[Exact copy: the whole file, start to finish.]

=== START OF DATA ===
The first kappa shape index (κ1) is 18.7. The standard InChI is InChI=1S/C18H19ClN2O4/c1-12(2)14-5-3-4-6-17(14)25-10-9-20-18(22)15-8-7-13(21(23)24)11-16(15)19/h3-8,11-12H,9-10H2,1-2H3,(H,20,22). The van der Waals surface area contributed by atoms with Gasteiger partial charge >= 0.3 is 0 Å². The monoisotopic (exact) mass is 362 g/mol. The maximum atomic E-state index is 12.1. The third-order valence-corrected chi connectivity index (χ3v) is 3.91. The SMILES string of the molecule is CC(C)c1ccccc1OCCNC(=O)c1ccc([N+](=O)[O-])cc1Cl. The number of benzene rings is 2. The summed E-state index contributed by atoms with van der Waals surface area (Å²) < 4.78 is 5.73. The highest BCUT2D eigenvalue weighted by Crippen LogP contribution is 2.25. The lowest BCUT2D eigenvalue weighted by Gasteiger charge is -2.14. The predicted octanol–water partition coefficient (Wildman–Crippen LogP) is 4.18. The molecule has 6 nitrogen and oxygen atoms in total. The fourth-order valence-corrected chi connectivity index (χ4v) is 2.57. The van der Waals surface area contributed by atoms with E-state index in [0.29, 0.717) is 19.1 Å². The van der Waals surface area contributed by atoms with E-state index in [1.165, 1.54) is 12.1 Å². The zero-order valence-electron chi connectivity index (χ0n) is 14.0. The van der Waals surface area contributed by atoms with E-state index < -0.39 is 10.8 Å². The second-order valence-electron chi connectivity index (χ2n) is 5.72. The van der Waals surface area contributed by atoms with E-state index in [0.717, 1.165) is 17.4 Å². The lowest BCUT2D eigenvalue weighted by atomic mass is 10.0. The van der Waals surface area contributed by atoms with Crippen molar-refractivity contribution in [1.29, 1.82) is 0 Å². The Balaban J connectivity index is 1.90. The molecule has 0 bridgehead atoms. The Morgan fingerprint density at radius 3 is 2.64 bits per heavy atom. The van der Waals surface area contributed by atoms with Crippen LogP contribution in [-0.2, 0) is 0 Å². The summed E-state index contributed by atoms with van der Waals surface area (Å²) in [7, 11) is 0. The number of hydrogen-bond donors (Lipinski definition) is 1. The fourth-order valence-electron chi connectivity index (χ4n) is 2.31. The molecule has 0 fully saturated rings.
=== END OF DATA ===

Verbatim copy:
The first kappa shape index (κ1) is 18.7. The standard InChI is InChI=1S/C18H19ClN2O4/c1-12(2)14-5-3-4-6-17(14)25-10-9-20-18(22)15-8-7-13(21(23)24)11-16(15)19/h3-8,11-12H,9-10H2,1-2H3,(H,20,22). The van der Waals surface area contributed by atoms with Gasteiger partial charge >= 0.3 is 0 Å². The monoisotopic (exact) mass is 362 g/mol. The maximum atomic E-state index is 12.1. The third-order valence-corrected chi connectivity index (χ3v) is 3.91. The SMILES string of the molecule is CC(C)c1ccccc1OCCNC(=O)c1ccc([N+](=O)[O-])cc1Cl. The number of benzene rings is 2. The summed E-state index contributed by atoms with van der Waals surface area (Å²) < 4.78 is 5.73. The highest BCUT2D eigenvalue weighted by Crippen LogP contribution is 2.25. The lowest BCUT2D eigenvalue weighted by Gasteiger charge is -2.14. The predicted octanol–water partition coefficient (Wildman–Crippen LogP) is 4.18. The molecule has 6 nitrogen and oxygen atoms in total. The fourth-order valence-corrected chi connectivity index (χ4v) is 2.57. The van der Waals surface area contributed by atoms with E-state index in [0.29, 0.717) is 19.1 Å². The van der Waals surface area contributed by atoms with E-state index in [1.165, 1.54) is 12.1 Å². The zero-order valence-electron chi connectivity index (χ0n) is 14.0. The van der Waals surface area contributed by atoms with E-state index < -0.39 is 10.8 Å². The second-order valence-electron chi connectivity index (χ2n) is 5.72. The van der Waals surface area contributed by atoms with E-state index in [0.717, 1.165) is 17.4 Å². The lowest BCUT2D eigenvalue weighted by atomic mass is 10.0. The van der Waals surface area contributed by atoms with Crippen molar-refractivity contribution in [1.29, 1.82) is 0 Å². The Balaban J connectivity index is 1.90. The molecule has 0 bridgehead atoms. The Morgan fingerprint density at radius 3 is 2.64 bits per heavy atom. The van der Waals surface area contributed by atoms with Crippen LogP contribution in [-0.2, 0) is 0 Å². The summed E-state index contributed by atoms with van der Waals surface area (Å²) in [7, 11) is 0. The number of hydrogen-bond donors (Lipinski definition) is 1. The fourth-order valence-electron chi connectivity index (χ4n) is 2.31. The molecule has 0 fully saturated rings.